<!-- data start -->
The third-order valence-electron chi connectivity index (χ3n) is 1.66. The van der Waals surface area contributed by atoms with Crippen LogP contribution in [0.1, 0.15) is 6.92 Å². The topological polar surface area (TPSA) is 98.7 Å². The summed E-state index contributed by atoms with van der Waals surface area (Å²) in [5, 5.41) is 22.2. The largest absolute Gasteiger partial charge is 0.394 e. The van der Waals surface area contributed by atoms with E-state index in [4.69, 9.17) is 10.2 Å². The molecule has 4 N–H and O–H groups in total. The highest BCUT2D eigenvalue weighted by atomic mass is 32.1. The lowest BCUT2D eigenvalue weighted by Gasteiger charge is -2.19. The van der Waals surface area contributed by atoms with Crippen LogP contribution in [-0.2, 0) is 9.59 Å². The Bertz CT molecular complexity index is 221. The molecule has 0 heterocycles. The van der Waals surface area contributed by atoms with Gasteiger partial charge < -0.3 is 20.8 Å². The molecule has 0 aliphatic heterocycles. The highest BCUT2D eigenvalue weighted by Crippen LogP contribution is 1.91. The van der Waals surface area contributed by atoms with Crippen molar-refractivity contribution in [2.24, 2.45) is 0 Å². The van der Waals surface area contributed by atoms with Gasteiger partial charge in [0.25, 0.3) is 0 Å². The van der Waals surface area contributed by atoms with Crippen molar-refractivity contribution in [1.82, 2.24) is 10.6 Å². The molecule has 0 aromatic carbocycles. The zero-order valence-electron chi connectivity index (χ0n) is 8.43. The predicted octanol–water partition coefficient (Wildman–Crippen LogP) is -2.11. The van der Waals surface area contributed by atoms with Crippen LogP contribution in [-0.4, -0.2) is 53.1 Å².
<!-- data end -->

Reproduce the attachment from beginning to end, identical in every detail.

The third-order valence-electron chi connectivity index (χ3n) is 1.66. The van der Waals surface area contributed by atoms with Crippen LogP contribution in [0.1, 0.15) is 6.92 Å². The topological polar surface area (TPSA) is 98.7 Å². The summed E-state index contributed by atoms with van der Waals surface area (Å²) in [5, 5.41) is 22.2. The largest absolute Gasteiger partial charge is 0.394 e. The van der Waals surface area contributed by atoms with E-state index in [4.69, 9.17) is 10.2 Å². The molecule has 4 N–H and O–H groups in total. The highest BCUT2D eigenvalue weighted by atomic mass is 32.1. The lowest BCUT2D eigenvalue weighted by Gasteiger charge is -2.19. The van der Waals surface area contributed by atoms with Crippen LogP contribution in [-0.2, 0) is 9.59 Å². The Bertz CT molecular complexity index is 221. The molecule has 0 heterocycles. The van der Waals surface area contributed by atoms with Gasteiger partial charge < -0.3 is 20.8 Å². The molecule has 0 aliphatic heterocycles. The highest BCUT2D eigenvalue weighted by Crippen LogP contribution is 1.91. The van der Waals surface area contributed by atoms with Crippen molar-refractivity contribution in [2.24, 2.45) is 0 Å². The van der Waals surface area contributed by atoms with Gasteiger partial charge in [0.25, 0.3) is 0 Å². The van der Waals surface area contributed by atoms with Crippen molar-refractivity contribution in [1.82, 2.24) is 10.6 Å². The molecule has 0 aromatic carbocycles. The zero-order valence-electron chi connectivity index (χ0n) is 8.43. The predicted octanol–water partition coefficient (Wildman–Crippen LogP) is -2.11. The van der Waals surface area contributed by atoms with Crippen LogP contribution in [-0.4, -0.2) is 53.1 Å².